Outsource Solutions: Lettershops
The Proof Is in the Process
Personalization can boost response to a direct mail campaign because of its ability to establish a connection with each member of the target audience. But it can have the opposite effect if errors in the data or its presentation mangle the message.
One of the keys to executing a successful personalized direct mail campaign is working with your lettershop to create a proofing process that leaves no personalization element uninspected.
The variety of proofing methods available to direct marketers can be confusing, says Sylvia Konkel, vice president of marketing at EU Services, a full-service mailing facility in Rockville, MD. That’s why it’s important to discuss with your lettershop the proofing options it offers, communicating your needs for the type of campaigns you mail.
But regardless of the proofing process you develop, the two campaign aspects you will be verifying are the data and mailing set-up.
Before you even think about looking at page proofs, be sure your data are in order. For this, you need a data audit, also called a quality assurance report, says Konkel. This report confirms that the lettershop received the correct files, with the right records and keycodes. Additionally, the report will measure the accuracy and completeness of the records, as well as provide a breakdown by Bulk Mail Center/Sectional Center Facility to help assess opportunities for rate optimization.
Toni Bodle, production manager at Bernstein-Rein, a Kansas City, MO, advertising and direct marketing agency, notes that audits should include the mail file and all linked files, such as those that contain the data to be used to personalize each mailing.
After the audit and the data processing work, the next proofing step is the data dump. This report takes a look at the data input versus the data output, Konkel explains. For example, if your campaign features a salutation, check that the set-up of this text section has been constructed properly, i.e., “Dear Ms. Smith” versus “Dear Smith Ms.”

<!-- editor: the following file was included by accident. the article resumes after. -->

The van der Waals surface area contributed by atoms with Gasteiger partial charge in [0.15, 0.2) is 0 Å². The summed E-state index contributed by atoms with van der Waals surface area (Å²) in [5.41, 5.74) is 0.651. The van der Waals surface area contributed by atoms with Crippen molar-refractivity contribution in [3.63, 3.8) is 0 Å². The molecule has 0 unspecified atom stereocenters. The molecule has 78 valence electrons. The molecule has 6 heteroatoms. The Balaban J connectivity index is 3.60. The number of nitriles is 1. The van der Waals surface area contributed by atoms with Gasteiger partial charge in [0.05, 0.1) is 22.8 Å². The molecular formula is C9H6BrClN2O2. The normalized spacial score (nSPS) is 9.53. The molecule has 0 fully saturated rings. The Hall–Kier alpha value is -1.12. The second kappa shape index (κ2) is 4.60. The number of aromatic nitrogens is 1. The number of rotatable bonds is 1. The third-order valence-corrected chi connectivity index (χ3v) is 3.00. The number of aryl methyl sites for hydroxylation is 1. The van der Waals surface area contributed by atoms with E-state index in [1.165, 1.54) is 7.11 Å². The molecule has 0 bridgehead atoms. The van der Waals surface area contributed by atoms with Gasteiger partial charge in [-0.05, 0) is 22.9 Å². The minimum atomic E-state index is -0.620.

At this point, you’re ready for copy proofs, which let you look at the text copy you’ll be using on your variable messaging components. Copy proofs are used to make sure the message to be personalized is correct—with no bad text wraps or paragraph breaks, etc., Konkel explains. It’s dummy copy, however, because the information is not yet positioned on the final stock.
For the ultimate in data verification, Konkel suggests live copy proofs. As their name implies, these forms pull data from your file to generate proofs on the stock that will be used. Live copy proofs should be created on the stock used in your campaign, she stresses, especially if the templates will contain any pre-printed text or graphics. You want to make sure the personalized information does not cover any of the pre-printed sections and that the font selected for personalized text meshes with the rest of the design.
You also want to make sure the format of the lasering looks good, says Bodle, who checks for widowed text and bad line breaks.
Once you’re satisfied that the individual forms will print correctly, you need to verify the insertion order and assembly of your campaign.
A pre-insertion proof, says Konkel, is a dummy of the carrier and all inside mailing components that the marketer reviews for insertion order, postage to be used, accuracy of keycodes and any other mailing details.
For marketers who want a more representative version of their campaign, sample package proofs are mock-ups that show placement of all personalization and addressing. These mock-ups also are known as John Q proofs, Konkel explains, since they use fictional data.
For mailers who prefer fact to fiction, live proofs are the ultimate in mailing proofs. Using data straight from the processing file, says Konkel, they also are the hardest proofs for a lettershop to generate since they involve setting up the job, pulling a few records out of the production stream, re-setting the job and sending the samples to the client for sign-off.
But for complex jobs that include a great deal of personalization, it’s better to be safe with high-level proofing than to be sorry about not having looked for errors.